At a hearing on the motions, petitioner argued that, because the motion for summary judgment was filed first and because respondent failed to show any reason why it should not be granted, the court should grant that motion and then remand the case. Petitioner urged that SIF would not be prejudiced by that approach — that it could make whatever defense it chose without regard to the judgment against the employer — but that, as respondent already had the opportunity to present its case to the Commission, judicial economy would be served by confirming its liability. Respondent offered no substantive defense to the motion but contended that § 9-807(b) was jurisdictional in nature and that, upon the filing of the motion to implead SIF, the court lost jurisdiction to do anything other than remand the case — that it was without jurisdiction to enter a summary judgment. The court, through Judge Turnbull, disagreed with respondent and, treating the motion to implead SIF as just that — a motion that required a court response — decided that, because the motion for summary judgment was filed first, it would grant that motion and then grant the motion to implead. By ruling on the motions in that order, Judge Turnbull believed that there could be no jurisdictional impediment to his granting the summary judgment.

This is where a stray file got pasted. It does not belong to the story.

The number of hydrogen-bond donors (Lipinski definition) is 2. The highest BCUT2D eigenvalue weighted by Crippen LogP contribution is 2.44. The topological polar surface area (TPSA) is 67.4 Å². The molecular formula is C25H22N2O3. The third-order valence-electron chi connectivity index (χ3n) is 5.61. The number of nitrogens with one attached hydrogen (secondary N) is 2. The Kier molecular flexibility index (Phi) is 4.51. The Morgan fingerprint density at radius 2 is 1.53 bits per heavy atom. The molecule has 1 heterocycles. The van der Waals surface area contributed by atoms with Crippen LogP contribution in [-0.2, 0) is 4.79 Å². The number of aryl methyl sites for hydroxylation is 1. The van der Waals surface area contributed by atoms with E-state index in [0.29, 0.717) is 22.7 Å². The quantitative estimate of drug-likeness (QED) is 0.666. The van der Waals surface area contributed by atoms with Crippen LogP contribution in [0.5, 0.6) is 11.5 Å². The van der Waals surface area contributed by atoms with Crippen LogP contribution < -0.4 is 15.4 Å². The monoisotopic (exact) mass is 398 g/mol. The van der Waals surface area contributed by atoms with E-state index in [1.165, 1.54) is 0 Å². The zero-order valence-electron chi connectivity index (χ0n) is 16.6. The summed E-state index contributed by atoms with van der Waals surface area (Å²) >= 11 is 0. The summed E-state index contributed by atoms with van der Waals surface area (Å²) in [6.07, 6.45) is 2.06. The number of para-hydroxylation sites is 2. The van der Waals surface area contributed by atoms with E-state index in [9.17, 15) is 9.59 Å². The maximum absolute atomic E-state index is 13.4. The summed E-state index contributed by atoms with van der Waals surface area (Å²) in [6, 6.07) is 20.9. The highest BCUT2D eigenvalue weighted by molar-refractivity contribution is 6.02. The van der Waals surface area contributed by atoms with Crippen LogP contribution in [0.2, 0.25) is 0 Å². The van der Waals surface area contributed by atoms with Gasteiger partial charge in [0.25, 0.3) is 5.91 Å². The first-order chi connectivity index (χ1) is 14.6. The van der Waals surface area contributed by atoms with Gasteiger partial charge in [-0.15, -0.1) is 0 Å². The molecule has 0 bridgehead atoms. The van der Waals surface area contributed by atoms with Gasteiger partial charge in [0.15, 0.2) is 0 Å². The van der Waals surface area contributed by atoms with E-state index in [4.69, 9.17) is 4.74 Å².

Although that sequence is clearly indicated in the transcript of the hearing, the docket entry evidencing the rulings suggests a different order. It reads: "Nov. 12, 1997. Hon. John G. Turnbull, II. Hearing had. Motion to Implead (paper 20.000) Granted, case remanded to commission for further proceedings. Claimant's motion for Summary Judgment filed 10/10/97 (paper 15.000) Granted. Hearing Had on all Motions." We have generally followed the rule that, in the event of a discrepancy between the transcript and a docket entry, absent some independent evidence that the transcript is in error, it will prevail and, if necessary, the docket entry will be corrected. See Waller v. Maryland Nat'l Bank, 332 Md. 375, 379, 631 A.2d 447, 449 (1993); Savoy v. State, 336 Md. 355, 360 n. 6, 648 A.2d 683, 685 n. 6 (1994); Roberts v. State, 219 Md. 485, 488, 150 A.2d 448, 450 (1959). In this case, for the reasons to be explained, any discrepancy is irrelevant.

Respondent filed a timely motion under Maryland Rule 2-534 to alter or amend the judgment, asserting, for the first time in the judicial review proceeding, that there were genuine issues of material fact in dispute. That motion was denied on December 11, 1997. No appeal was taken from the judgment, and the case returned to the Commission pursuant to the order of remand.